Monday, 17 December 2018

AiMeD responds to the recent industry investigation

28 November 2018 | News

The number of cases of a medical device implant going wrong in a patient have increased from 40 in 2014 to 556 in 2018.

Rajiv Nath, Forum Coordinator of Association of Indian Medical Device Industry (AiMeD) responded on the recent  investigation into the Indian medical devices industry which has revealed a number of serious problems, including companies lobbying and bribing doctors, and patients being duped into unnecessary operations. It has revealed some glaring loopholes in the regulatory framework that governs the medical devices industry.

Global majors Medtronic and Stryker, Abbott and Bayer, all operating in a regulatory regime where there is no oversight for medical devices — either for their quality, clinical testing, pricing or performance.

It has been found that from coronary stents and pacemakers to breast and knee implants, from pelvic meshes to intrauterine devices — almost every medical device is advertised, sold, surgically implanted in a regulatory system that, effectively, doesn’t exist.

India’s medical device industry is estimated to be worth $5.2 billion – the fourth largest in Asia. The market at retail and institutional level is estimated to be over Rs. 10000 Cr.

The number of cases of a medical device implant going wrong in a patient have increased from 40 in 2014 to 556 in 2018.

Rajiv Nath responded - "It was a big shocker. Even though we were expecting bad news but when I went through the story, even I was shocked by what has been happening internationally and also in India."

This year the government did introduce a separate medical device rulebook but it is still under the existing drug act which is a misfit, Nath said, adding that two years back we were promised that a separate act will be coming out but we have not seen any consultation with stakeholders on the draft that was created by the ministry of health.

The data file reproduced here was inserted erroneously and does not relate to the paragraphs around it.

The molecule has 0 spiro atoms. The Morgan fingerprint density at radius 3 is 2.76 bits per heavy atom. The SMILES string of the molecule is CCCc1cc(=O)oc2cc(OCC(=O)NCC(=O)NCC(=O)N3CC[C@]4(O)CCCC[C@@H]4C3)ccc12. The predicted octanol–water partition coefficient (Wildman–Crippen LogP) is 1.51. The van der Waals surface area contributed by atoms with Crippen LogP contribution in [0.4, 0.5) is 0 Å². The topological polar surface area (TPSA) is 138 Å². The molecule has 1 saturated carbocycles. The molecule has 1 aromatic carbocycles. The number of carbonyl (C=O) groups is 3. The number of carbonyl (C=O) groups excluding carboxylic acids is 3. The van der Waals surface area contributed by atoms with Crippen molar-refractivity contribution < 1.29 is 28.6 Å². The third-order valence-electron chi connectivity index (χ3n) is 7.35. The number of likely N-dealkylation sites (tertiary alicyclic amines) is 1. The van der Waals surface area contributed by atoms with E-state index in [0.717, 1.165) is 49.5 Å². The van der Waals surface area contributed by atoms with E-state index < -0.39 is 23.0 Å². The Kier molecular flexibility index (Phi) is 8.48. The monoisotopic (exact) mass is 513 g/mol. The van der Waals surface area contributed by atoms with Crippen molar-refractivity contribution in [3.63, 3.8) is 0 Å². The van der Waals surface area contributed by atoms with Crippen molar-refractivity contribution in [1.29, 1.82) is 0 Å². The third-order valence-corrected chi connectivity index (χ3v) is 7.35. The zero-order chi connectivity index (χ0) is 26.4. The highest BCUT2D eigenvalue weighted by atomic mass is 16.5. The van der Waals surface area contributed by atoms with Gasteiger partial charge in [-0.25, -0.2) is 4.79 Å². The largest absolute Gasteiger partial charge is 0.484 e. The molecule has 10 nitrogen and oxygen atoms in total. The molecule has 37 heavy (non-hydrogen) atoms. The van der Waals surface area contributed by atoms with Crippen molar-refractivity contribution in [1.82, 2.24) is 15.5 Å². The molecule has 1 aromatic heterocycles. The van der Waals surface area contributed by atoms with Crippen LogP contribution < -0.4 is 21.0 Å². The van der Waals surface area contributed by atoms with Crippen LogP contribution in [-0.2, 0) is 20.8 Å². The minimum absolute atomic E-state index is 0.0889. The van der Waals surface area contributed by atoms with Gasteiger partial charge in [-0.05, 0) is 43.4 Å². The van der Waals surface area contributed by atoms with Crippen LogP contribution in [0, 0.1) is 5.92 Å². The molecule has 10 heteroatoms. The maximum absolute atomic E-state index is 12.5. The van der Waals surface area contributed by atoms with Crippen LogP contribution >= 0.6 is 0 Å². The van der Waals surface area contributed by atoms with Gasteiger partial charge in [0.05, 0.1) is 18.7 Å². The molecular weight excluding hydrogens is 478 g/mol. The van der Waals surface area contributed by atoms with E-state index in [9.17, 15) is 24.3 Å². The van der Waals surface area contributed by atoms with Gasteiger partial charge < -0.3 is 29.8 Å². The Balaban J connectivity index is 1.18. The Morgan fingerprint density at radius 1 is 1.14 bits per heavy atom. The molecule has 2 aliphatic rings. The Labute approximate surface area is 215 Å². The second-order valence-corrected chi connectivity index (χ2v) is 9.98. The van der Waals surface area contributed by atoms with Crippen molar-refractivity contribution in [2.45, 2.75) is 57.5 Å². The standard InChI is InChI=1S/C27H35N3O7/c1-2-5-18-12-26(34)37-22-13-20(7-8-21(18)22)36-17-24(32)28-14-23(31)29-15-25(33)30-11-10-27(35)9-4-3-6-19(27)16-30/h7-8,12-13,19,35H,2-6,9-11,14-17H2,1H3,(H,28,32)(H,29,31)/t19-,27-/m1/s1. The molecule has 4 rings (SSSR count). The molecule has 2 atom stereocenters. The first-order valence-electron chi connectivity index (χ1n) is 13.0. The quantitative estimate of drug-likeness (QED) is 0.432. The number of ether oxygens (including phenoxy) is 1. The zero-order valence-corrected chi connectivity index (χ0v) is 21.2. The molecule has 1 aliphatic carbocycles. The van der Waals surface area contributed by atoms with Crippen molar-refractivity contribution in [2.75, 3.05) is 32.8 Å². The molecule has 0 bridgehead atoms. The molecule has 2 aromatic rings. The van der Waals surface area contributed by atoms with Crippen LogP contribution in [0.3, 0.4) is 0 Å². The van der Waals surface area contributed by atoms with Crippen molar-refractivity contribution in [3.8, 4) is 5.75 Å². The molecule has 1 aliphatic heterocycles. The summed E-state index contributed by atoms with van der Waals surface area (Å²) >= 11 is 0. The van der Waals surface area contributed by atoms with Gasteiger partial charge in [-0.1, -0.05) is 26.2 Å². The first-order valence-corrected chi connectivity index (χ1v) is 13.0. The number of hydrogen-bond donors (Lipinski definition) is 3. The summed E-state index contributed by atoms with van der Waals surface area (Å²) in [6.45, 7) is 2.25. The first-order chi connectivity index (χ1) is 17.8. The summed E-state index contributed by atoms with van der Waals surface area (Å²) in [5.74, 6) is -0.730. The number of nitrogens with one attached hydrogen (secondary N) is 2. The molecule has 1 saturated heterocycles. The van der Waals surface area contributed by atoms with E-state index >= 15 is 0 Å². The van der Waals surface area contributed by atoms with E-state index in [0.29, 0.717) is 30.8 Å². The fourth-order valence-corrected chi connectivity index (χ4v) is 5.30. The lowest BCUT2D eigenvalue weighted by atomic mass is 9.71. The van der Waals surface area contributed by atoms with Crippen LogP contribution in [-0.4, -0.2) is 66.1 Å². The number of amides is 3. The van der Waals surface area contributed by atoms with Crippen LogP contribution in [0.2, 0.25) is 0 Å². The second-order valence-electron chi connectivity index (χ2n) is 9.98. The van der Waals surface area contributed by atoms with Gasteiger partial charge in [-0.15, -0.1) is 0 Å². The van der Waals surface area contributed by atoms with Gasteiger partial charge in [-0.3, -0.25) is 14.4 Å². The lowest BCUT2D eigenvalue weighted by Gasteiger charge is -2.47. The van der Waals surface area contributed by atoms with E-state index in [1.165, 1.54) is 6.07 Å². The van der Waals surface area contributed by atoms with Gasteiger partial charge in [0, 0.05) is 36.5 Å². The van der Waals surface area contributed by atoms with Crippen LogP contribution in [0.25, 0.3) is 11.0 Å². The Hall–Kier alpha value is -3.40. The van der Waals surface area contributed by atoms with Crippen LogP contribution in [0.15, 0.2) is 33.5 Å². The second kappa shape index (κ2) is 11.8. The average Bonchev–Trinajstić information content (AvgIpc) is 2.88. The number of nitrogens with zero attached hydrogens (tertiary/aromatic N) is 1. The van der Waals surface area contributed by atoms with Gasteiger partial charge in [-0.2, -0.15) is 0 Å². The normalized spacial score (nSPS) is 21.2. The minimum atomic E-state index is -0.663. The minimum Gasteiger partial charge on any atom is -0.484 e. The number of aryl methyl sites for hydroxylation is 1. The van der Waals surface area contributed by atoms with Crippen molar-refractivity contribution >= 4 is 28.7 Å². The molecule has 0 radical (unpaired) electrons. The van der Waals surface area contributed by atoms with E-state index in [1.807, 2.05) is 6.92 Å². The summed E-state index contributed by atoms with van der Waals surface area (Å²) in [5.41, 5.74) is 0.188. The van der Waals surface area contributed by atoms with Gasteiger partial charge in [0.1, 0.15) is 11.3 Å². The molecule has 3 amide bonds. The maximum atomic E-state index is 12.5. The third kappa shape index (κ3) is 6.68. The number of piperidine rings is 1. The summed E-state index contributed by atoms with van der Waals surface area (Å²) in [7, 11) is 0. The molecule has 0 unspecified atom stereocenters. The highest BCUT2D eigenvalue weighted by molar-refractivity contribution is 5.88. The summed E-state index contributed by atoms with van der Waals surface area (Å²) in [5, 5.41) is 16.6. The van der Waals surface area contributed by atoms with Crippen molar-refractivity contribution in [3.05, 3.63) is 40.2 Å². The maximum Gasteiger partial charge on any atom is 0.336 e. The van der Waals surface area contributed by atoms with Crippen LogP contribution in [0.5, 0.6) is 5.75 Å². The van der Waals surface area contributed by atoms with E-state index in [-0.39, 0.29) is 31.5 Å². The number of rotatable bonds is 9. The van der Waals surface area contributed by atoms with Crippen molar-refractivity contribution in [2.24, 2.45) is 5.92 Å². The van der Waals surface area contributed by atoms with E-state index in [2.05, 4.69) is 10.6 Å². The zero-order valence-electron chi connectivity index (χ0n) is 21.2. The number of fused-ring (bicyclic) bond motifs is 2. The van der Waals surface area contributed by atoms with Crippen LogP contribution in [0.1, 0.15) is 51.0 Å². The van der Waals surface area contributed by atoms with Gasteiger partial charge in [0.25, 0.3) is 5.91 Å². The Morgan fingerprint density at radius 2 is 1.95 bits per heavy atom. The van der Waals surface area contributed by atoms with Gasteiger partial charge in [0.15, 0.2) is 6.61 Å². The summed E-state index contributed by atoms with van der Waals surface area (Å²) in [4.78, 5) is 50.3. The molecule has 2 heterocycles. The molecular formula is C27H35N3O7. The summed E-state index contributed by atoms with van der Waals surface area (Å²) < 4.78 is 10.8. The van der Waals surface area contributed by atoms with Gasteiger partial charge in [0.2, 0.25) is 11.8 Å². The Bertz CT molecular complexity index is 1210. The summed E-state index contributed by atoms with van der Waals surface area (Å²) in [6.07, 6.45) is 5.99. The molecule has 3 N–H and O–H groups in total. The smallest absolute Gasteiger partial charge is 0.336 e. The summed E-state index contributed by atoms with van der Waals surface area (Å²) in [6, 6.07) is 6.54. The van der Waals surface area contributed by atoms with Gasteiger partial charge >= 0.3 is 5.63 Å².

Did u know it’s challenging for a new start up / entrepreneur to get his medical devices used by a surgeon in India as Surgeons if unsure of quality in absence of a Quality Certification or Regulatory Approval will not even try it - understandably so.

Only 23 out of over 5000 categories of devices are regulated and that also incorrectly as a Drug.

Government needs to regulate all kinds of devices at one go with a defined transition period. If Govt is reluctant that it’s going to harm industry especially MSME and manufacturing may suffer then Govt needs to consider a phased in calibrated approach of initially incentivising Voluntary QA ICMED certification by QCI to enable capacity building of MSME and then in next phase pass Quality Control order under BIS Act to make certain provisions in the Medical Devices Rules mandatory for all medical devices manufacturers and imports .

As ICMED is voluntary it needs to be incentivized by giving preference in public health care procurement instead of seeking USFDA & CE Regulatory approvals  which are beyond reach of a start up or most entrepreneurs.

Finally we do need a separate law for medical Devices and need to initiate that ASAP as the legislative process is lengthy.

Right now Govt. even does not know who makes what and how many manufacturers are there in India.

Ayushman Bharat will take care of the needy 1/3 of Indian population with nil or near nil income What about the middle class ? For them to afford healthcare at reasonable costs we need regulations of Healthcare & Medical Devices and caps on Trade Markups and a strong ethical marketing watchdog. No?

As an Association that encourages responsible manufactures we have consistently lobbied and requested GoI Dept for above with initial supportive response and then a confused stalemate as the Govt. conferred with the ones who are not interested in such regulations.

Does India need a calibrated approach to regulations to clean up the market and address the problem of over 1000-2000% mark up being charged on medical devices?

With elections coming, healthcare and affordable access is going to be a major issue and public will not be happy if the governments at Centre or at states continue to ignore the issue that’s looting the common man and harming the ethical manufacturers and forcing them to market their products unethically.

Government listens to us and  is supportive initially but consults importers who don’t want loss of their share and end up confusing government into an  inaction stalemate.

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